Fenton Bailey writes:
Cesar’s Way: The Natural, Everyday Guide to Understanding and Correcting Common Dog Problems by Cesar Millan – Invaluable knowledge about the human condition lies between the covers of this book! There are no bad dogs, only bad dog owners, says Cesar. And that all comes down to the projection of Calm Assertive Energy. It’s amazing how all he has to do is walk into a room and the darned dogs calm down. The book doesn’t exactly tell you how to do it. Because projecting Calm Assertive Energy is not like baking a cake. It’s your inner you. Something you project. Like BO. But you can’t smell it. Well, dogs can. Sense it. This idea of a whole deeper level of communication, of an energy flow that goes beyond language that might actually be what determines how the world works, really stuck with me. Paula Abdul described it perfectly in one of her baroque latter-day singles: vibeology!
Boffo! by Peter Bart – I bought this because i love everything Peter Bart writes (can also be read with Fiasco: A History of Hollywood’s Iconic Flops, by Robert Parish). The thing that makes both these books so fascinating is that, like the Sphinx’s secret, there’s really no formula to what makes one movie a hit and another a bomb. Instead, there’s an energy flux that surrounds a movie. It’s a kind of magnetic field that has nothing to do with the merit of the film. In other words, it’s vibeology.
Desperate Networks starring Katie Couric, Les Moonves, Dan Rather, Jeff Zuckere, Teri Hatchere, Conan O’Brien Donald Trump and a host of Other Movers and Shakers Who Changed the Face of Primetime TV by Bill Carter – I bought this book on the title alone. Not so long ago a nameless executive from a cable network called up. She was, she said, desperate for new fresh ideas and “anything that could play on an iPod.” But as this book tells, most TV execs (and they are truly madly desperate) wouldn’t know a good idea (iPod-ready or not) if it hit them on the head. As the book illustrates, everyone passed on Pop Idol, the British hit show that only became American Idol when Elizabeth Murdoch called her dad Rupert and told him to make a deal. One more for vibeology.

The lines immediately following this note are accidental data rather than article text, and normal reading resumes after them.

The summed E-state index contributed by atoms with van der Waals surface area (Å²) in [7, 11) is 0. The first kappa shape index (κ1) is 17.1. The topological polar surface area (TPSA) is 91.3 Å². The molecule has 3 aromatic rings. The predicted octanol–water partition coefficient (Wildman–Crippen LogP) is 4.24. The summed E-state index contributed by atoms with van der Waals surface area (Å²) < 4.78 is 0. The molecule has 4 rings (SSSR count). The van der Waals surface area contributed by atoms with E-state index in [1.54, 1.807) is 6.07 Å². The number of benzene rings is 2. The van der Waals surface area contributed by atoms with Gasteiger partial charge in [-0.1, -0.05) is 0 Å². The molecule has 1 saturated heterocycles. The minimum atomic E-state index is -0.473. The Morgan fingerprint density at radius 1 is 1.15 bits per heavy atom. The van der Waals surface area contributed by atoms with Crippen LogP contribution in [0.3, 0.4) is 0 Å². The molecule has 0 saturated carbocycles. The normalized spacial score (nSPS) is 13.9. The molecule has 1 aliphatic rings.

Vanna Speaks by Vanna White – Revisiting this classic from the mid-’80s. Before Paris Hilton there was – and still is – the inexhaustible letter-turner. Not sure if she had a hit record, but I think she had her own perfume and patented teeth-whitening system. She has made a zillion-dollar career out of not really saying or doing anything other than projecting calm assertive energy. Can I buy a vowel? Vibeology!
I Am Not Myself These Days: A Memoir by Josh Kilmer-Purcell – A story of the alcoholic drag queen who falls in love with the crack-addicted hustler. Hello, Augusten Burroughs, right? No calm assertive energy here, for sure, with loads of melodrama and epigrammatic wittery ricocheting off the pages. But the thing that draws Jack (the hustler) and Aqua (the drag queen, hello) together is unspoken, unwritten, and completely magnetic. It’s the same energy that drives them apart. They never really speak about it. They never have it out. The author doesn’t put it all down on paper. Yet it’s this force that makes the book come alive. The vibeology is sublime.
– Fenton Bailey